How Do You Close a Probate Estate?
Jan. 19, 2021
The answers to that question in this post assume that the estate is in Georgia. In any other state similar or dramatically different procedures will be used depended on how much that state’s probate code differs from Georgia’s.
A well-drafted will in Georgia, which excludes practically all do-it-yourself projects, contains a waiver of three requirements:
Obtaining a fiduciary bond.
Filing an inventory at the probate court of the estate’s assets.
Filing an annual report at the probate court of the estate’s accounts and activities.
When those requirements are not waived in the will, or there is no will, it is sometimes possible to obtain a court order to waive them. However, that usually requires that all the heirs and/or beneficiaries of the estate do not object to a motion for the court to grant that waiver.
When the filing of an annual report has been waived, the beneficiaries of the estate are still entitled to receive a report each year as to the money coming into and going out of the estate. The big difference is that report can be less formal than a court-filed annual report and therefore less expensive to prepare.
An often over-looked task for the executor, or administrator of the estate when there is no will, is to provide a receipt for the beneficiary to sign and return acknowledging delivery of the bequest to him or her. If the distribution is being made before all taxes and debts have been paid, the cautious personal representative (a term covering both executors and administrators) will include an acknowledgment by the recipient that it is logically possible that the distribution might be “clawed back” into the estate because of an unexpected gap between the assets still in the estate and previously unknown liabilities.
The really cautious personal representative (“PR”) will calculate the future cash flow requirements for the estate and then hold back a reserve of money that is three times the anticipated cash requirements. If not enough information is available to the PR to make that calculation, then no distribution should be made until there is. An example would be pending litigation against the estate with difficult to calculate damages allegedly to be paid from the estate’s assets.
Taxes are probably the biggest reason that any PR should not be in a hurry to make distributions. For example, does the PR know whether the decedent filed returns and paid all income taxes for the years prior to the death? What possible tax liability might exist for the estate’s income if the estate is open for multiple years?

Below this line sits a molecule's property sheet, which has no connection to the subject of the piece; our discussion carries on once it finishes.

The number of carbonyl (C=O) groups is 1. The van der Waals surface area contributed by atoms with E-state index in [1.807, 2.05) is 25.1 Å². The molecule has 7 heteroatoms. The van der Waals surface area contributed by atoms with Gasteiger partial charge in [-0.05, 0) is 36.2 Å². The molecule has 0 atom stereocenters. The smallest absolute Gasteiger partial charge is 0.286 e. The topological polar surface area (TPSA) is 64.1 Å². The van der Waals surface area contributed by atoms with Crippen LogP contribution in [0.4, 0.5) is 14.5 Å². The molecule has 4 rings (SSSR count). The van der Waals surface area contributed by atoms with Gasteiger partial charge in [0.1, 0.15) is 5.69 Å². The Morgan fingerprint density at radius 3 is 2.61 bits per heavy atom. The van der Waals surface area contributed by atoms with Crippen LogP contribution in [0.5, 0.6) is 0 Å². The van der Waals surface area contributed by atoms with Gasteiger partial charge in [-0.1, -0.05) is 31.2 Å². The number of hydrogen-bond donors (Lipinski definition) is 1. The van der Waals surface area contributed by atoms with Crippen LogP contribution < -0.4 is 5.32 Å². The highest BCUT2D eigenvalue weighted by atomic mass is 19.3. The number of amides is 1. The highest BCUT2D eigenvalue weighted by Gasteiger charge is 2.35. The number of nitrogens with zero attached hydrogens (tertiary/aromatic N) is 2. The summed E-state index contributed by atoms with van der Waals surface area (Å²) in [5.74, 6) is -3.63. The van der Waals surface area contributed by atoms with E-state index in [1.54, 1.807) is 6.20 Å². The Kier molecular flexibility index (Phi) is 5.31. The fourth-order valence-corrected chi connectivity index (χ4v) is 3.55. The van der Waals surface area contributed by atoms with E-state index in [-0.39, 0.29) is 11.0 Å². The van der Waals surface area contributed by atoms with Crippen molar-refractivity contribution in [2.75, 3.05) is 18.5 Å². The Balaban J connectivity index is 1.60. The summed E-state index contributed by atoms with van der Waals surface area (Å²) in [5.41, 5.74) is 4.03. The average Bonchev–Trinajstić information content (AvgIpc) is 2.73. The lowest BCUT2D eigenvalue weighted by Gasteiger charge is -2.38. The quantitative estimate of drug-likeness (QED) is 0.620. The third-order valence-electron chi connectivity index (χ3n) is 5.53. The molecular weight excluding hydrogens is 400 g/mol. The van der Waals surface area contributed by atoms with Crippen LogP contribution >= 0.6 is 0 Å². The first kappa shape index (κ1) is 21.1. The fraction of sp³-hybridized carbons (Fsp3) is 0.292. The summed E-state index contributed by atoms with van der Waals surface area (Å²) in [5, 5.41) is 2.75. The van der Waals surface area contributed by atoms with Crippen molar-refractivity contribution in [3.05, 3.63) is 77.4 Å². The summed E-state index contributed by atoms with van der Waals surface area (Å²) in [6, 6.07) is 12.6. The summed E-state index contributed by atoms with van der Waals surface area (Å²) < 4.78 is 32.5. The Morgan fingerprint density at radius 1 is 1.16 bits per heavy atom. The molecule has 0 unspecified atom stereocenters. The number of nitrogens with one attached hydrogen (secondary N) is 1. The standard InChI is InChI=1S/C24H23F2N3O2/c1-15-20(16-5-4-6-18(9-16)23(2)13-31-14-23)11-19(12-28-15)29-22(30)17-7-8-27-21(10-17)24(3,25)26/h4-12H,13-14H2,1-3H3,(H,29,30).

With a very few estates there can be a federal “death tax” liability. Currently the exemption from that tax is $11.6 million. It is inflation adjusted each year and part of that exemption can be used to avoid gift taxes on lifetime gifts. Therefore the figure is an approximation.
These days I rarely see an estate that must file a tax return for the death tax because there are so few estates that large. In my opinion, estates under $6 million are unlikely to be taxed even if the exemption decreases during the foreseeable future.
Finally, there is the fairly common situation where the PR is also the only beneficiary of the estate. Most surviving spouses are in that situation when there is a will that provides “all to my spouse if she survives me and if not then equally to my children who survive me” and the spouse is serving as the PR.
Then the PR needs to look at whether formally closing the estate (with a court filing) is a good idea because there are known or potential creditor claims which are not easily resolvable. If those claims are disputed but no suit has been filed, then the PR may need to force the issue by filing a Petition for Discharge that, if granted, will close the estate. When the unpaid creditor is listed on the Petition for Discharge and served with a copy, it must file an objection to the petition. Failure to do so will result in the estate being formally closed and the creditor barred from subsequently filing a suit for the claim. It’s sort of a “put up or shut up” moment.
The most important point for any PR to remember is that consulting with an attorney, preferably one retained at the beginning of the estate administration, is a good idea. That way the PR can avoid future problems created by a failure to administer the estate in accordance with the terms of the will and/or the probate code.